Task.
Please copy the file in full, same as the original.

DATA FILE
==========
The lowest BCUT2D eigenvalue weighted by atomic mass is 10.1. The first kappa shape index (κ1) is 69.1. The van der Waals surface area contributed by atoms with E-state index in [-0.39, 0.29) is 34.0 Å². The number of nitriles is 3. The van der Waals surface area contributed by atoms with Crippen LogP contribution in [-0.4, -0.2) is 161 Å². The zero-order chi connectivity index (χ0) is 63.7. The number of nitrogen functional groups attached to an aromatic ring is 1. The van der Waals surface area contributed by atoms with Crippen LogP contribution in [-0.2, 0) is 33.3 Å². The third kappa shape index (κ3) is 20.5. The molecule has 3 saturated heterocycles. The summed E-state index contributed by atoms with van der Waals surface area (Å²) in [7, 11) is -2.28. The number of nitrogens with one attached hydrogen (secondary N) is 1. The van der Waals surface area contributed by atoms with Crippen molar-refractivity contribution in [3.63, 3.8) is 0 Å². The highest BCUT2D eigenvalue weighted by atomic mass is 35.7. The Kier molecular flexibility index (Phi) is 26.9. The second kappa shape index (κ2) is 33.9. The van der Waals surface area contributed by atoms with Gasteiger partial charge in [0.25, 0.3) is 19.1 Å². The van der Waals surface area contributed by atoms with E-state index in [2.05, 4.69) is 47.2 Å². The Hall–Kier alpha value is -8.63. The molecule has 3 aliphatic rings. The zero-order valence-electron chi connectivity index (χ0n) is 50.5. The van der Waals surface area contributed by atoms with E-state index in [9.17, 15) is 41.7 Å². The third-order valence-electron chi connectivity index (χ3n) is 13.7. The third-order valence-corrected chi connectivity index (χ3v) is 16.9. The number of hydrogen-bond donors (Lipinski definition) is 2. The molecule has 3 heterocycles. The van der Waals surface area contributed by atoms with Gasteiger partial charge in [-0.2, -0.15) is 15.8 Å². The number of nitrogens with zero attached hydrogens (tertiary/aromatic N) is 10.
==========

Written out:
The lowest BCUT2D eigenvalue weighted by atomic mass is 10.1. The first kappa shape index (κ1) is 69.1. The van der Waals surface area contributed by atoms with E-state index in [-0.39, 0.29) is 34.0 Å². The number of nitriles is 3. The van der Waals surface area contributed by atoms with Crippen LogP contribution in [-0.4, -0.2) is 161 Å². The zero-order chi connectivity index (χ0) is 63.7. The number of nitrogen functional groups attached to an aromatic ring is 1. The van der Waals surface area contributed by atoms with Crippen LogP contribution in [-0.2, 0) is 33.3 Å². The third kappa shape index (κ3) is 20.5. The molecule has 3 saturated heterocycles. The summed E-state index contributed by atoms with van der Waals surface area (Å²) in [7, 11) is -2.28. The number of nitrogens with one attached hydrogen (secondary N) is 1. The van der Waals surface area contributed by atoms with Crippen molar-refractivity contribution in [3.63, 3.8) is 0 Å². The highest BCUT2D eigenvalue weighted by atomic mass is 35.7. The Kier molecular flexibility index (Phi) is 26.9. The second kappa shape index (κ2) is 33.9. The van der Waals surface area contributed by atoms with Gasteiger partial charge in [0.25, 0.3) is 19.1 Å². The van der Waals surface area contributed by atoms with E-state index in [2.05, 4.69) is 47.2 Å². The Hall–Kier alpha value is -8.63. The molecule has 3 aliphatic rings. The zero-order valence-electron chi connectivity index (χ0n) is 50.5. The van der Waals surface area contributed by atoms with E-state index in [9.17, 15) is 41.7 Å². The third-order valence-electron chi connectivity index (χ3n) is 13.7. The third-order valence-corrected chi connectivity index (χ3v) is 16.9. The number of hydrogen-bond donors (Lipinski definition) is 2. The molecule has 3 heterocycles. The van der Waals surface area contributed by atoms with Gasteiger partial charge in [-0.2, -0.15) is 15.8 Å². The number of nitrogens with zero attached hydrogens (tertiary/aromatic N) is 10.